Thursday, March 1, 2007
The long trip home
In my mind, little rests beyond Coachella.
I understand I will return to Carbondale for two weeks, finish up my time as assistant editor of the Herrin Independent and Carterville Courier, and leave southern Illinois forever with a degree in journalism.
As it stands, I’m contractually obligated to be in St. Petersburg from June 3 through July 17 for a summer fellowship program many describe as journalism boot camp. But all this seems vague to me. In my minds eye, only Coachella is sharp.
My college career, much like the rest of my life, featured few conventional events. For the first two years, I attended a community college. I went to class for two hours each morning, drove to Panera Bread, changed into my uniform in the parking lot and worked a full day. I wasn’t a college student. There were no frat parties, no one night trists with women I barely knew and no extra curricular activities. Instead I spent my days selling soup, speaking Spanish to co-workers and writing in a journal most nights when homework was done.
I transferred to Southern Illinois University Carbondale three years ago, mostly because they were the only school in the state that would accept me and also offered a journalism major and creative writing minor. While I have since swapped creative writing for Spanish, that is what drew me here. Once I arrived I fell into a very serious relationship and a very serious job at the school paper. Between these two endeavors, I had no time for the typical college lifestyle.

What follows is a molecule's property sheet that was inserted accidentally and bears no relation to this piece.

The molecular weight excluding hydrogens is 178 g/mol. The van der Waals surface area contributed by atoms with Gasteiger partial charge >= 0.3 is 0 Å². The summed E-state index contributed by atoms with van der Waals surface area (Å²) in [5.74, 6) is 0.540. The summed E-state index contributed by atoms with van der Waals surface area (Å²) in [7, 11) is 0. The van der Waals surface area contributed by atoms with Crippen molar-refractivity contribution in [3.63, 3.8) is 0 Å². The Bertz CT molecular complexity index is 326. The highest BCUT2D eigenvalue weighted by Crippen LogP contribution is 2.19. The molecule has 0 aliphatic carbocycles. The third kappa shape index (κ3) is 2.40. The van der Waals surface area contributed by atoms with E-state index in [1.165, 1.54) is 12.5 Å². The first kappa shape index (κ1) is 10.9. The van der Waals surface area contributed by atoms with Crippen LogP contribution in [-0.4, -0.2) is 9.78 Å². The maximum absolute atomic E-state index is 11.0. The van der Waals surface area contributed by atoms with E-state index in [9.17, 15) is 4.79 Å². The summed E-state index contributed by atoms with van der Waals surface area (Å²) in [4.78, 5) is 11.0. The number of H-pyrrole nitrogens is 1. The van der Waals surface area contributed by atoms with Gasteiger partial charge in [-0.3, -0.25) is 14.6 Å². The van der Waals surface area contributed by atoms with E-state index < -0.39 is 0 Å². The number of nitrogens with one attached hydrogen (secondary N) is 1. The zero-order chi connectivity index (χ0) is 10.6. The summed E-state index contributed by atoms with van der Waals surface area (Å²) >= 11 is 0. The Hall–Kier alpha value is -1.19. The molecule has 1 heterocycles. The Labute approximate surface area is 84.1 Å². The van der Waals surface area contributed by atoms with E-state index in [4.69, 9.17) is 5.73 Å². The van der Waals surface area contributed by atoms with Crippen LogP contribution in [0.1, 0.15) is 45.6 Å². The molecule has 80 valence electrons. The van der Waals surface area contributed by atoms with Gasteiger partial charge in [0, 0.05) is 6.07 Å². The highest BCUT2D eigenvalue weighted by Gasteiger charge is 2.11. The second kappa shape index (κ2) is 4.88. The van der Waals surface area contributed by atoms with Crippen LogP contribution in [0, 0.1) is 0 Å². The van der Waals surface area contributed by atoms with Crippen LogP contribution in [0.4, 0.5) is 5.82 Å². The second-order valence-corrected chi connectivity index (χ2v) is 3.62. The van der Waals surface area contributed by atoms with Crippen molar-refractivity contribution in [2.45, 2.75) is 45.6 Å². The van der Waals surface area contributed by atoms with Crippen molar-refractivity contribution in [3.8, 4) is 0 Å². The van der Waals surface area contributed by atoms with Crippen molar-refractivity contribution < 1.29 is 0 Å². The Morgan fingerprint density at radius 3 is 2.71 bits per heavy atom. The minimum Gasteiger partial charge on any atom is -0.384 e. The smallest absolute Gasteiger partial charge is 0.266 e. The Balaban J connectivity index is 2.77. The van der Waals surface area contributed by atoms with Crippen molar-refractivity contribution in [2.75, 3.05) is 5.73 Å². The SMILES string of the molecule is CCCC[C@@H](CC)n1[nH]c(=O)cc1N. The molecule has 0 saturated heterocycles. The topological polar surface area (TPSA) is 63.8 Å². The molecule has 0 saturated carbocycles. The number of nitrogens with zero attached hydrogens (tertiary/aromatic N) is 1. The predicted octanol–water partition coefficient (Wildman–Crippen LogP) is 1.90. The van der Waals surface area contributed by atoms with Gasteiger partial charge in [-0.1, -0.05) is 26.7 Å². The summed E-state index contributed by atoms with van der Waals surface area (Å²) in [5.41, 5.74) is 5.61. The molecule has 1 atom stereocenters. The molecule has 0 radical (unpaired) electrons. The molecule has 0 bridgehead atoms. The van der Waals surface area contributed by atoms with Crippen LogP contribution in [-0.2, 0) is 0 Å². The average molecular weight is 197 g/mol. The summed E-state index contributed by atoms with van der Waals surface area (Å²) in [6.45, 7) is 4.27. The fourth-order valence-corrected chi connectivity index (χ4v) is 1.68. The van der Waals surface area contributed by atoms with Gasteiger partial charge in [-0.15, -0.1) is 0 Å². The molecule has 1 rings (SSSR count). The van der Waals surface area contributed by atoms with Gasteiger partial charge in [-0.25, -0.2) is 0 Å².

This trip to Coachella is my way of making up for lost time. I have quit drinking and don’t plan to indulge on this trip. To me, there’s something far more beautiful, far more relaxing and much more special about sitting sober in a packed festival watching a band spill their personal material as a scorching southern California sun sets behind them. Surrounded by good friends, where could I possibly go after that?
The trip home scares me. I’ll be tired and energized at the same time. I’ll have two weeks business left to handle, but no certainties after that. If only my transition into real life could be as simple, beautiful and pure as a five day, cross-country trip with three good friends to see a favorite band from my youth reunite.
But something tells me nothing in life will ever be as simple.